Over the last nine months, as all of us have adjusted to the changes and restrictions of a COVID world, I’ve heard parents talk a lot about the effects on their children. As adults, we all know it’s affecting us, and we see how kids’ lives have been disrupted. Many students have lost the routine of in-person schooling. They’ve been unable to spend time with most friends. Sports and other extracurricular activities have been suspended. Parents are, understandably, concerned about the educational, social, and emotional toll this is taking on their children.
It was with great interest, then, that I read a report published by the Institute for Family Studies entitled Teens in Quarantine, which focused on mental and emotional health. The researchers asked 8th, 10th, and 12thgrade students a number of questions between May and July, and compared the answers with those from identical questions two years ago, long before COVID.
The results were interesting. The number of teens reporting that they were lonely or depressed actually dropped a bit from 2018. The numbers indicating they were unhappy or dissatisfied with life rose some. Overall, the results suggested that perhaps there hadn’t in fact been the dramatic drop in mental health that many feared, that actually the picture had been fairly stable overall.
More interesting than that, though, were two factors that seemed to be important in improving mental health for kids. The first was sleep. When the survey was done in 2018, 55 percent of teens reported usually sleeping at least seven hours per night. After the onset of COVID-19, that number had risen dramatically to 84 percent. That is particularly significant since, among those who regularly sleep at least seven hours, only 16 percent say they’re depressed. For kids who sleep less than seven hours, that increases to 31 percent.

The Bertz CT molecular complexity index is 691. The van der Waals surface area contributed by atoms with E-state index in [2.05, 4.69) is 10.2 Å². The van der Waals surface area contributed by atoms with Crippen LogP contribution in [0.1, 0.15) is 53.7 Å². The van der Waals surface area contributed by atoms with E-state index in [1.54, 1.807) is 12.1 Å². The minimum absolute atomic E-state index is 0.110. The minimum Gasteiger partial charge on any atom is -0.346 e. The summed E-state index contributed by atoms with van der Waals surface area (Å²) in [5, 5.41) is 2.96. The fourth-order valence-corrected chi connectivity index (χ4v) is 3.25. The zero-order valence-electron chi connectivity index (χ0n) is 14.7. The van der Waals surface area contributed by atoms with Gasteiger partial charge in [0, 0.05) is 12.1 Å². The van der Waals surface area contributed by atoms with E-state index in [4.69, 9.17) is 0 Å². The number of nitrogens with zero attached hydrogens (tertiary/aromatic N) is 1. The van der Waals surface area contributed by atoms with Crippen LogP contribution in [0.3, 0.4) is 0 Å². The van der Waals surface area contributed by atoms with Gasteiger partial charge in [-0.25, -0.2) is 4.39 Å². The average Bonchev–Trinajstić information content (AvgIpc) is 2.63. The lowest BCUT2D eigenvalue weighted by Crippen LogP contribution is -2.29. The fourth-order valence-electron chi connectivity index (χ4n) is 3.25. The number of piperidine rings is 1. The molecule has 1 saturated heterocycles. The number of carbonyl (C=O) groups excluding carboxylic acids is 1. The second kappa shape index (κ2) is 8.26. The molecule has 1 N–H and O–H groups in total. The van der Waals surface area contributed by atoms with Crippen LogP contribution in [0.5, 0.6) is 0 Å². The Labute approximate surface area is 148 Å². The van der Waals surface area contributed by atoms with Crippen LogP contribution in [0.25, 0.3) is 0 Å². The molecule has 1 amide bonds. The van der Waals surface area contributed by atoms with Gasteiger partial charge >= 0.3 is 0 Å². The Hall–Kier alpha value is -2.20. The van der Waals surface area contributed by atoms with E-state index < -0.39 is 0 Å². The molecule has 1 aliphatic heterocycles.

I suspect there are several factors here. First, as the authors of the study note, kids don’t have to commute to online school. Consequently, teens have been able to sleep later, and that has real benefits physically and mentally. It’s also likely that kids have been sleeping more because they’ve been doing less. Teens’ schedules can be brutal. School starts early, followed by sports practices, games, music lessons, and other activities. It’s late before homework even starts, and there can be a lot of it. COVID has cut out much of that busyness.
The second major contributor to mental health was kids spending more time with their families. We’ve all spent more time with those in our households over the past nine months. We’ve been unable to see as many other people, we’ve been working and doing school from home, and we’ve had fewer meetings and activities. Consequently, more than half of kids said they were spending more time talking to their parents and that their families ate dinner together more often. Nearly half said they were spending more time with their siblings. A full 68 percent of teens surveyed said that their families had become closer during COVID. It turns out that family closeness is key.
Among kids who said their families had become closer, only 15 percent reported being depressed. That number rose to 27 percent for kids who said their families hadn’t become closer. The numbers were similar for kids who were talking to their parents more and eating dinner with their families more regularly.
I find this absolutely fascinating for two reasons. First, I suspect that most teens would say that they’d rather spend time with friends and doing various activities than hanging out with their parents. Despite that, these survey results would seem to indicate that kids are actually happier when they spend more time with family.
Secondly, the survey seems to suggest that parents can actually do quite a lot to support their kids’ mental health, both during COVID and after. By leaning into the time together, prioritizing family meals over activities, finding time to talk with their kids, playing games as a family, and going for walks, parents have protected their children pretty effectively from much of the potential harm COVID has posed to mental health. That doesn’t have to stop when COVID is over and the world begins to return to “normal.”
POVs are point of view articles from NC Family staff and contributors